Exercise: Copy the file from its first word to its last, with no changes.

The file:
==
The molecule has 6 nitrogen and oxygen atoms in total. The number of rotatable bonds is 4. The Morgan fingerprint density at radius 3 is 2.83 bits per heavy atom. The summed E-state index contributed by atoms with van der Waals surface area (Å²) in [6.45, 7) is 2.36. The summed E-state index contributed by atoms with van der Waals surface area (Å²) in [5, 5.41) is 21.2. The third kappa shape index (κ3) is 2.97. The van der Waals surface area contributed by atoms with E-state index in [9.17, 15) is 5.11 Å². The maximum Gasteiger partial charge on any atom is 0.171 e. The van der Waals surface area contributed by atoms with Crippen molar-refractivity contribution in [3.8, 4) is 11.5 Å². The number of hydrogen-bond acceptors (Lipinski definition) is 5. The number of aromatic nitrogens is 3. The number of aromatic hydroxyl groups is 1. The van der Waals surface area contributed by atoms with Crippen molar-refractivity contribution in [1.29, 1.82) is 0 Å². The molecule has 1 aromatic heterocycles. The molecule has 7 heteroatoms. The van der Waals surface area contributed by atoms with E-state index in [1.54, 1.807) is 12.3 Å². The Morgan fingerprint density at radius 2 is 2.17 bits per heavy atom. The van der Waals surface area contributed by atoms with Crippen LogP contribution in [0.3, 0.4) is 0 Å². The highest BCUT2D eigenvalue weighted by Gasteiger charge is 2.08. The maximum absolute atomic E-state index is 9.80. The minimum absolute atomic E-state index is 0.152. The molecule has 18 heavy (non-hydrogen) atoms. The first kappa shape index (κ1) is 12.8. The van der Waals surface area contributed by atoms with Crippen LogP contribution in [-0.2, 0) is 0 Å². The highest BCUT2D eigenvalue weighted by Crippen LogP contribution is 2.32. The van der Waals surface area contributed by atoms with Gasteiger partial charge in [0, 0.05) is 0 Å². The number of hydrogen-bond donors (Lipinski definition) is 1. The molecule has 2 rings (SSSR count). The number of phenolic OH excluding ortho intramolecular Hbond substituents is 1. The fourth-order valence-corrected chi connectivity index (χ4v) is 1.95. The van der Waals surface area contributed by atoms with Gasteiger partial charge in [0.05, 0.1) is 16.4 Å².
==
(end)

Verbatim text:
The molecule has 6 nitrogen and oxygen atoms in total. The number of rotatable bonds is 4. The Morgan fingerprint density at radius 3 is 2.83 bits per heavy atom. The summed E-state index contributed by atoms with van der Waals surface area (Å²) in [6.45, 7) is 2.36. The summed E-state index contributed by atoms with van der Waals surface area (Å²) in [5, 5.41) is 21.2. The third kappa shape index (κ3) is 2.97. The van der Waals surface area contributed by atoms with E-state index in [9.17, 15) is 5.11 Å². The maximum Gasteiger partial charge on any atom is 0.171 e. The van der Waals surface area contributed by atoms with Crippen molar-refractivity contribution in [3.8, 4) is 11.5 Å². The number of hydrogen-bond acceptors (Lipinski definition) is 5. The number of aromatic nitrogens is 3. The number of aromatic hydroxyl groups is 1. The van der Waals surface area contributed by atoms with Crippen molar-refractivity contribution in [1.29, 1.82) is 0 Å². The molecule has 1 aromatic heterocycles. The molecule has 7 heteroatoms. The van der Waals surface area contributed by atoms with E-state index in [1.54, 1.807) is 12.3 Å². The Morgan fingerprint density at radius 2 is 2.17 bits per heavy atom. The van der Waals surface area contributed by atoms with Crippen LogP contribution in [0.3, 0.4) is 0 Å². The highest BCUT2D eigenvalue weighted by Gasteiger charge is 2.08. The maximum absolute atomic E-state index is 9.80. The minimum absolute atomic E-state index is 0.152. The molecule has 18 heavy (non-hydrogen) atoms. The first kappa shape index (κ1) is 12.8. The van der Waals surface area contributed by atoms with Crippen LogP contribution in [-0.2, 0) is 0 Å². The highest BCUT2D eigenvalue weighted by Crippen LogP contribution is 2.32. The van der Waals surface area contributed by atoms with Gasteiger partial charge in [0, 0.05) is 0 Å². The number of hydrogen-bond donors (Lipinski definition) is 1. The molecule has 2 rings (SSSR count). The number of phenolic OH excluding ortho intramolecular Hbond substituents is 1. The fourth-order valence-corrected chi connectivity index (χ4v) is 1.95. The van der Waals surface area contributed by atoms with Gasteiger partial charge in [0.05, 0.1) is 16.4 Å².